Covalently Bonded Protein Surfaces on Poly(Methyl Methacrylate): Characterization by X-ray Photoelectron Spectroscopy and Atomic Force Microscopy
Nelson, Geoffrey W.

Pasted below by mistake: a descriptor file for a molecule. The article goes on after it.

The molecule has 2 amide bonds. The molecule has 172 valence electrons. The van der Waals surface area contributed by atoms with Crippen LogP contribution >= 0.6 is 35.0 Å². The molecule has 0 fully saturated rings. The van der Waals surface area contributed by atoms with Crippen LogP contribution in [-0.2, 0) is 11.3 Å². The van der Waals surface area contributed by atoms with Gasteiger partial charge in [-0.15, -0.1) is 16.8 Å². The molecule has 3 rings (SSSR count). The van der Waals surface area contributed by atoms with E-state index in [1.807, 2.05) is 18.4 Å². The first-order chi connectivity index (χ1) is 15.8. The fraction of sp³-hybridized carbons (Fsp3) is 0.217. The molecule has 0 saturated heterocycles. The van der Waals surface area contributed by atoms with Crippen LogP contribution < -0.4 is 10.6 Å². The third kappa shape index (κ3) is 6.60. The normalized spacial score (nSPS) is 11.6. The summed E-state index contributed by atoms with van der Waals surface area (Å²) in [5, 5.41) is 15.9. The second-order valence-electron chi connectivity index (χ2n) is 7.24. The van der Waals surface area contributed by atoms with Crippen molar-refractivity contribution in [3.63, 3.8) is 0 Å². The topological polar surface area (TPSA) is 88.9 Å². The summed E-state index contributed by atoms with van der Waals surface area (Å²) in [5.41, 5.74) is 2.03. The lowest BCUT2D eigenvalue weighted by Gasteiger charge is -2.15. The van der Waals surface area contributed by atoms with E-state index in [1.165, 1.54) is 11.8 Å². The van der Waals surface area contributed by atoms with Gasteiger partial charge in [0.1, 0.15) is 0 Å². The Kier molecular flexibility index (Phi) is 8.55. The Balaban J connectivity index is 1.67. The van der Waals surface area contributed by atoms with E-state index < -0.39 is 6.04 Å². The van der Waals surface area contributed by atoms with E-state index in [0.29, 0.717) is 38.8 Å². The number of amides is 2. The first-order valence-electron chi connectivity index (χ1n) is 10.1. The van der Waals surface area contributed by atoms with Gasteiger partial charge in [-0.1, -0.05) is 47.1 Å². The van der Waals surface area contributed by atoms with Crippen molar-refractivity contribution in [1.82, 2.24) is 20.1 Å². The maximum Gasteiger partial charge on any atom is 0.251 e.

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X-ray photoelectron spectroscopy (XPS) and atomic force microscopy (AFM) have been used to characterize a poly(methyl methacrylate) (PMMA) surface with covalently attached proteins. Protein-terminated PMMA surfaces have possible applications as substrates for bio-reactive surfaces or biosensors. The PMMA surfaces were first aminated using hexamethyldiamine; the resulting –NH2 sites were reacted with the hetero-bifunctional cross-linker Sulfo-EMCS. The N-hydroxysuccinimide ester terminal and maleimide terminal groups of Sulfo-EMCS can react with surface amine groups and sulfhydryl-containing proteins respectively. A surface that has covalently bonded with such proteins is interesting, as it may be used to develop techniques to compare the mechanical properties of proteins that have similar functions, but different structures. This study characterizes Thermotoga maritima β-glucosidase 1 (TmGH1), which belongs to a family of proteins that facilitate hydrolysis of glucose-related monomers with retention of conformation. The resulting surfaces were characterized by XPS to monitor surface composition and coverage. Tapping and contact-mode AFM methods were used to image the surface and obtain force curves. Data that suggests the creation of a covalently bonded surface of TmGH1 on PMMA has been obtained, as well as force curves using dodecanethiol-terminated AFM tips that suggest specific unfolding events when a mechanical force is applied to TmGH1. These results have applications to the further investigation of protein folding and unfolding mechanisms of family GH1 proteins using AFM-related techniques.